What levels of the Dry Skin Index initiate dry-skin formation?

A fundamental issue impacting our personal skin care is the inability to sense the magnitude of drying stresses on skin. This really inhibits the timely and effective use of skin moisturizers and/or humidifier. The Dry Skin Index (DSI) measures these stresses, which are conveniently monitored using Dermidia’s DSI Sense + smartphone app. But what levels of the Dry Skin Index might trigger dry-skin formation?

The Dry Skin Index is broken down into five stress categories ranging from very low to very high. Previously we identified the optimum relative humidity associated hydrated skin, but not the DSI levels at which people should begin to hydrate skin. Fortunately, data derived from a study by Jin et al. (2021) allows us to identity key threshold levels.

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Consider moisturizers with ceramides for aging skin

Healthy, hydrated skin does not show signs of dryness such as dry spots or skin flakes. Skin hydration depends on the barrier function of the skin’s outer layer (stratum corneum). Lipids (fats) in this outer layer help control the loss of water from the skin. Ceramides are a key component of skin lipids. They are also used as an active ingredient in various moisturizing lotions and creams.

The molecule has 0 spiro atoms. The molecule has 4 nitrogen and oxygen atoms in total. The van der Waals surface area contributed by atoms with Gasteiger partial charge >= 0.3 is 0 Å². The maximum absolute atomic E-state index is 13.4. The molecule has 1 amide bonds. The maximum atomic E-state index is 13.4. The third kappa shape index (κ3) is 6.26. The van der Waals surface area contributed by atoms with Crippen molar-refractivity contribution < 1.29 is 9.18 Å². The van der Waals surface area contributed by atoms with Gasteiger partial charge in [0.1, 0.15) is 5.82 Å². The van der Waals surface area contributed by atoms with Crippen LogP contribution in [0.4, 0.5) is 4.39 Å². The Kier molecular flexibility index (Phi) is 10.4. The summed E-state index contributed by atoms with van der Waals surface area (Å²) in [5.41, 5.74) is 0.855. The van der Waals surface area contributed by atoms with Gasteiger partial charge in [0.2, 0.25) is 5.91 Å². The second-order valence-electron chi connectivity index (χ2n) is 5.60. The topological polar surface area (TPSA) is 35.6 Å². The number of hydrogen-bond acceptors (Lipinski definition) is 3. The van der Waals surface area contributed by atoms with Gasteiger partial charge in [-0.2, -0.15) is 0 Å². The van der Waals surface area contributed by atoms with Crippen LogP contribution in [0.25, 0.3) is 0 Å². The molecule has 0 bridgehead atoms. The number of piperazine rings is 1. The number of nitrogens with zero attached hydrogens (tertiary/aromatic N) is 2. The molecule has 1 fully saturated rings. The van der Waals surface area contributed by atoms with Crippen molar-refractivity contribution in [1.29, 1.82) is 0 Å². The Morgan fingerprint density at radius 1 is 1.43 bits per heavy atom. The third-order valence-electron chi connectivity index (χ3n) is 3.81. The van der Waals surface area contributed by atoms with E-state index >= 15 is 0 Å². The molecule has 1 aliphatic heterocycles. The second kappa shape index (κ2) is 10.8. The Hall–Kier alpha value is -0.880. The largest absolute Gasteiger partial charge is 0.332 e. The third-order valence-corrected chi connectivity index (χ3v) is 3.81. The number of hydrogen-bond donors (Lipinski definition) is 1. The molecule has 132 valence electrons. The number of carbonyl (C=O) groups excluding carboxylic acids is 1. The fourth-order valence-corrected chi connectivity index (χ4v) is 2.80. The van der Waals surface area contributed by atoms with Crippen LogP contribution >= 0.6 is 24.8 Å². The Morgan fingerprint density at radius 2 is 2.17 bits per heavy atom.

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Treat dry skin to reduce proinflammatory cytokines contributing to age-related diseases

Keeping your skin hydrated as you age is necessary to maintain your skin’s barrier function and inhibit the formation of dry skin. Research now indicates that a collateral benefit of hydrating skin care is a reduction in proinflammatory cytokines circulating in blood. These agents in blood plasma have been associated with inflammaging, which is low level, subclinical inflammation prevalent in aging populations.

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Your skin is aging–here’s what you can do

Aging skin is accompanied by biochemical changes that occur in the outer layer of your skin (i.e., the stratum corneum, or SC). These changes degrade the skin’s barrier function as well as its ability to retain water. Consequently, you’re more apt to experience dry skin in response to indoor skin stressors—moderated by both the weather and building properties of your residence.

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